Someone said, well, Elder missed the cut but look who made it: a Japanese (Jumbo Ozaki), a Chinese (Mr. Lu), an Indian (Rod Curl), three Mexicans ( Trevino, Homero Blancas, Vic Regalado), one Englishman (Maurice Bembridge), two Australians ( Graham Marsh, Bruce Devlin), three South Africans ( Gary Player, Bobby Cole, Hugh Baiocchi) and two amateurs ( George Burns, Jerry Pate).
The Masters' final Sunday never lets you down for excitement, but the earlier rounds can frequently be routine. Now and again, however, one of them etches itself into the grand annals of the tournament's history, and such was the case with Saturday's third round. Mostly, it will become known as Miller's Saturday despite the shotmaking Weiskopf provided much later in the day.
Miller admitted he began the tournament "choking." He bogeyed the very first hole on Thursday and bad-putted his way to a 75. Even after a second-round 71 he was no more a part of the tournament than the veranda standers. At 146 he was 11 strokes behind Nicklaus, and some of the players were leaning back in their leather chairs in the locker room and saying, "By the way, whatever happened to the Nicklaus-Miller duel?"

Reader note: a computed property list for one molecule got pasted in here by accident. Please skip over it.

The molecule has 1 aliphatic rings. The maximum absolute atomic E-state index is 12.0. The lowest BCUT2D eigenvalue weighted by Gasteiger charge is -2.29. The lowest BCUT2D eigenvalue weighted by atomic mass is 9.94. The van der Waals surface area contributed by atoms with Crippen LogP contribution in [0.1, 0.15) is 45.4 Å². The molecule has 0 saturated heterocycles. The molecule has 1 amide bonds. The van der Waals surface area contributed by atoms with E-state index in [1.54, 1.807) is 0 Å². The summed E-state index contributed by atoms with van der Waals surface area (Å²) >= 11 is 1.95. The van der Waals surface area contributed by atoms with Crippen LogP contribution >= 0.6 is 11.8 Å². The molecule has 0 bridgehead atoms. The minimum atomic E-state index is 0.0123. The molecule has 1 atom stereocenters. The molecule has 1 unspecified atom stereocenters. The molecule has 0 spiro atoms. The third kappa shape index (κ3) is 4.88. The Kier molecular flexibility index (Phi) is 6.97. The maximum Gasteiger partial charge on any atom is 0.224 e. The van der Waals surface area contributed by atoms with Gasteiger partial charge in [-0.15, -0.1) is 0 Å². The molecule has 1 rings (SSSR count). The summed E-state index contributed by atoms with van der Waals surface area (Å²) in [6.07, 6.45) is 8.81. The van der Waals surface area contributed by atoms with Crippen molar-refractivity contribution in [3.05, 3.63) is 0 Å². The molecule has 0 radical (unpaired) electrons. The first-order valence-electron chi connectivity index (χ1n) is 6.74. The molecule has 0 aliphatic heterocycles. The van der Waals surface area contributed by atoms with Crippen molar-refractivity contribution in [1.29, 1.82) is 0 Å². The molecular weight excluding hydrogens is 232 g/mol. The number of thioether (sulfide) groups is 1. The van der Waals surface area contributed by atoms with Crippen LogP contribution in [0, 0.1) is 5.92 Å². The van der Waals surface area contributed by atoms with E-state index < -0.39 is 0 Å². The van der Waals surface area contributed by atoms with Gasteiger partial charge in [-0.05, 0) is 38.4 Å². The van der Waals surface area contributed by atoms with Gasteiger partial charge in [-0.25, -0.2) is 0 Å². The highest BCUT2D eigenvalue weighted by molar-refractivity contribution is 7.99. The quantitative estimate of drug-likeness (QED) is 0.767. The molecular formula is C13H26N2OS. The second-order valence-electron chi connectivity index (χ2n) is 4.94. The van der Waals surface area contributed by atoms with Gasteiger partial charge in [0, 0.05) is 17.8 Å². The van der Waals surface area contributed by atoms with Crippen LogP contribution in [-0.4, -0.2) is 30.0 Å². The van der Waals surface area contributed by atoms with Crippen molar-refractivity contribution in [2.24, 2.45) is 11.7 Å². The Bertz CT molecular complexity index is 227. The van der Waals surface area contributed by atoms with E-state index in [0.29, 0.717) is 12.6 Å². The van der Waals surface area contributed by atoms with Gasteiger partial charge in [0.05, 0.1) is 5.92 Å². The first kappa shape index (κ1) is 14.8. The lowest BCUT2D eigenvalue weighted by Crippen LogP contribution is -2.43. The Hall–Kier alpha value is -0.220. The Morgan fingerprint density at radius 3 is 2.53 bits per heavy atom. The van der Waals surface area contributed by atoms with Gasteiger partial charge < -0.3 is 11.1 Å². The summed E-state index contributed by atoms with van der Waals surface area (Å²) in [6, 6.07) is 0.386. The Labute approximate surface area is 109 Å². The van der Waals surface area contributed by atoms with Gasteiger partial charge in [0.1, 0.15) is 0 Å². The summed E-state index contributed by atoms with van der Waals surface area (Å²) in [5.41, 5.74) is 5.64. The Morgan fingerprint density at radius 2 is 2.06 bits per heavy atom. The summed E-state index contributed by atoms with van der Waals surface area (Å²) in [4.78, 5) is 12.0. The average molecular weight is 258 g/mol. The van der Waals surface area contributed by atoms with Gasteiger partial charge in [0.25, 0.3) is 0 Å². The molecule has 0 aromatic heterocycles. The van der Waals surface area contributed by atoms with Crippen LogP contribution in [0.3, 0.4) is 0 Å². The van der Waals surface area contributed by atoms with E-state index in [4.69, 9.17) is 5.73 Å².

Now came Saturday, a day that gleamed with bright weather compared to the mist and rain of the first two rounds. Miller had teed off early and he was finishing the front nine as Nicklaus and Arnold Palmer were about to begin at 2:10 p.m.
At the Masters they post notes of interest on the huge scoreboards that rise up out of the pines. On the one everybody can see from the putting green, from behind the 9th and 18th greens and from the veranda, a note was posted: Miller four under. Nicklaus and Palmer glanced casually at the scoreboard as they loitered on the putting green, and Jack said later that he couldn't tell immediately whether it was a red four (for under) or a green four (for over par). Nicklaus is color-blind.
It did occur to him, though, that there would be no news value in posting a four-over number.
"Pretty good round Miller's got going," Nicklaus said to Palmer.
"Yeah, four under," Palmer said.
"Six," Nicklaus said, pointing out that Miller had been two over par when the day began.
Palmer squinted at the scoreboard.